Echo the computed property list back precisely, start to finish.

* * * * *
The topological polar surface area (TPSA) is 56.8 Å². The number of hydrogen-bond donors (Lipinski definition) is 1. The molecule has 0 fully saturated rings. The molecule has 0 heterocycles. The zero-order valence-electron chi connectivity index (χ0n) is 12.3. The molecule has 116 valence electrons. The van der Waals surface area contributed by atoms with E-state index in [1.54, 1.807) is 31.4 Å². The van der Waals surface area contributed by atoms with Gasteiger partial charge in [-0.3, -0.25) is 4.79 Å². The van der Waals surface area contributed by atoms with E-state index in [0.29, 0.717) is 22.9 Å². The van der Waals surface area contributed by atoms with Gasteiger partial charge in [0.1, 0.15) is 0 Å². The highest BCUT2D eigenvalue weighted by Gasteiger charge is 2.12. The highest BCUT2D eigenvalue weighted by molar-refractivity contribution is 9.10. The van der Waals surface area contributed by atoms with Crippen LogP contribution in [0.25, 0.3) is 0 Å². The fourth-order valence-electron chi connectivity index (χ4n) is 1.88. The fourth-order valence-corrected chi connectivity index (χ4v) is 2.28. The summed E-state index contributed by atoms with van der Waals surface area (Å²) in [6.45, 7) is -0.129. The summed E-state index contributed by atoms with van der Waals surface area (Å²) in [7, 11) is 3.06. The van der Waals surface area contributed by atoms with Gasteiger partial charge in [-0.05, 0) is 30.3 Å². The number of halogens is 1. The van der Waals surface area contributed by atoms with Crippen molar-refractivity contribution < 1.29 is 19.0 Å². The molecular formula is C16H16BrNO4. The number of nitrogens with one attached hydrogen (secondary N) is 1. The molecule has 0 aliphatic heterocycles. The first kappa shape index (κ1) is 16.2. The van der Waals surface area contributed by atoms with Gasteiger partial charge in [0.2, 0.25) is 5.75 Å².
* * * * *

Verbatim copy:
The topological polar surface area (TPSA) is 56.8 Å². The number of hydrogen-bond donors (Lipinski definition) is 1. The molecule has 0 fully saturated rings. The molecule has 0 heterocycles. The zero-order valence-electron chi connectivity index (χ0n) is 12.3. The molecule has 116 valence electrons. The van der Waals surface area contributed by atoms with E-state index in [1.54, 1.807) is 31.4 Å². The van der Waals surface area contributed by atoms with Gasteiger partial charge in [-0.3, -0.25) is 4.79 Å². The van der Waals surface area contributed by atoms with E-state index in [0.29, 0.717) is 22.9 Å². The van der Waals surface area contributed by atoms with Gasteiger partial charge in [0.1, 0.15) is 0 Å². The highest BCUT2D eigenvalue weighted by Gasteiger charge is 2.12. The highest BCUT2D eigenvalue weighted by molar-refractivity contribution is 9.10. The van der Waals surface area contributed by atoms with Crippen LogP contribution in [0.25, 0.3) is 0 Å². The fourth-order valence-electron chi connectivity index (χ4n) is 1.88. The fourth-order valence-corrected chi connectivity index (χ4v) is 2.28. The summed E-state index contributed by atoms with van der Waals surface area (Å²) in [6.45, 7) is -0.129. The summed E-state index contributed by atoms with van der Waals surface area (Å²) in [7, 11) is 3.06. The van der Waals surface area contributed by atoms with Gasteiger partial charge in [-0.05, 0) is 30.3 Å². The number of halogens is 1. The van der Waals surface area contributed by atoms with Crippen molar-refractivity contribution < 1.29 is 19.0 Å². The molecular formula is C16H16BrNO4. The number of nitrogens with one attached hydrogen (secondary N) is 1. The molecule has 0 aliphatic heterocycles. The first kappa shape index (κ1) is 16.2. The van der Waals surface area contributed by atoms with Gasteiger partial charge in [0.2, 0.25) is 5.75 Å².